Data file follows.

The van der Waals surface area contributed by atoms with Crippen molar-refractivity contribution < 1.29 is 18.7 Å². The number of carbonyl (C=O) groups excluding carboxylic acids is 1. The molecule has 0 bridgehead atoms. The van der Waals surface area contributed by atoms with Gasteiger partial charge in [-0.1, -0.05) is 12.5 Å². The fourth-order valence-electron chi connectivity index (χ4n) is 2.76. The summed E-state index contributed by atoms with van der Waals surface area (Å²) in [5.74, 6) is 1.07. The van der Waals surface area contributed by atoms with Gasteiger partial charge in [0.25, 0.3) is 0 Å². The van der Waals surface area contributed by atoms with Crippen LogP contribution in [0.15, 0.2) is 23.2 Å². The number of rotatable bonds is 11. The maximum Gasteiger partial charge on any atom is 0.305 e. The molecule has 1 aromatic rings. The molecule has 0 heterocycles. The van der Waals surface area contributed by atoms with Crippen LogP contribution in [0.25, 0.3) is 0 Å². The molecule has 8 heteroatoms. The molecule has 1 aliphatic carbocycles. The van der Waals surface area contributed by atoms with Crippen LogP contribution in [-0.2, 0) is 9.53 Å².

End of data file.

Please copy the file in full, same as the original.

The van der Waals surface area contributed by atoms with Crippen molar-refractivity contribution < 1.29 is 18.7 Å². The number of carbonyl (C=O) groups excluding carboxylic acids is 1. The molecule has 0 bridgehead atoms. The van der Waals surface area contributed by atoms with Gasteiger partial charge in [-0.1, -0.05) is 12.5 Å². The fourth-order valence-electron chi connectivity index (χ4n) is 2.76. The summed E-state index contributed by atoms with van der Waals surface area (Å²) in [5.74, 6) is 1.07. The van der Waals surface area contributed by atoms with Gasteiger partial charge in [0.25, 0.3) is 0 Å². The van der Waals surface area contributed by atoms with Crippen LogP contribution in [0.15, 0.2) is 23.2 Å². The number of rotatable bonds is 11. The maximum Gasteiger partial charge on any atom is 0.305 e. The molecule has 1 aromatic rings. The molecule has 0 heterocycles. The van der Waals surface area contributed by atoms with Crippen LogP contribution in [0.25, 0.3) is 0 Å². The molecule has 8 heteroatoms. The molecule has 1 aliphatic carbocycles. The van der Waals surface area contributed by atoms with Crippen LogP contribution in [-0.2, 0) is 9.53 Å².